Instead of waiting a month for a silencer, lawmakers are trying to get the same screening process background checks in place as it would be to buy a gun. We think this is a great and welcome change. What are your thoughts?
The U.S. gun industry is trying to shake off the Hollywood hitman image of the gun silencer and rebrand it as a hearing-protection device in a campaign to roll back regulations that date to the 1930s.
Industry lobbying has led to more than a dozen states legalizing silencers for hunting since 2011. Now gun advocates are pressing Congress to repeal a Depression-era law that requires a months-long screening process for silencer buyers – far more scrutiny than gun buyers face.
Sales of silencers – or “suppressors,” as the industry prefers to call them – are booming. The number of silencers registered with the U.S. government more than doubled to 792,282 in February 2015 from 360,534 in March 2012, according to the U.S. Bureau of Alcohol, Tobacco, Firearms and Explosives (ATF).
For a graphic showing the silencer sales boom, see http://tmsnrt.rs/1QoTDTU
Despite their name, silencers can only quiet a gunshot to the level of a jackhammer – not much use for James Bond-style hit jobs.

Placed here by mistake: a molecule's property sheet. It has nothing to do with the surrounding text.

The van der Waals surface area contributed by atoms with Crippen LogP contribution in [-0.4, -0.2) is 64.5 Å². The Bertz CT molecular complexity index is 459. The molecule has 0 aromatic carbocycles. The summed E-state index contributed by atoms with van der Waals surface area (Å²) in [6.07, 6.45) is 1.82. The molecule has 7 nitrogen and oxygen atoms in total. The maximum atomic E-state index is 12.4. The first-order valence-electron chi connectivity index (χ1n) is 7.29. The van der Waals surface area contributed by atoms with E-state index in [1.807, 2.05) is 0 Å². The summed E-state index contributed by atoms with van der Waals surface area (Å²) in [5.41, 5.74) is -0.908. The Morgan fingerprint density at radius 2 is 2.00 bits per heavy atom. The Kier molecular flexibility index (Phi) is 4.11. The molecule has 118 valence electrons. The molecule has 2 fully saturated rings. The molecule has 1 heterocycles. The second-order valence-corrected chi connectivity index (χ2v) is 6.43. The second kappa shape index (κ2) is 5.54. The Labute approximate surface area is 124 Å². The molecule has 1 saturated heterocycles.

Silencers are rarely used in crimes, according to a 10-year study published in 2007 by the Western Criminology Review. Researchers estimated silencers were involved in 30 to 40 of the 75,000 federal criminal cases filed each year. The study found only two federal cases involving a silencer used in murders.
Arizona Republican Representative Matt Salmon said silencers could allow soldiers and hunters to avoid the kind of hearing damage that has forced him to wear a hearing aid after 50 years of shooting guns.
“If we have something that mitigates that kind of hearing loss, we ought to be encouraging it,” Salmon said.
In October, he introduced legislation that would replace the silencer screening process with a simpler background check.
The lobbying push alarms some legislators and game wardens who believe quieter guns could make it harder to catch criminals and poachers.
“What legitimate reason does a person have to be wandering around the streets of a big city with a silencer?” said Joe Mullery, a Democrat who represents a high-crime Minneapolis district in the Minnesota state legislature.
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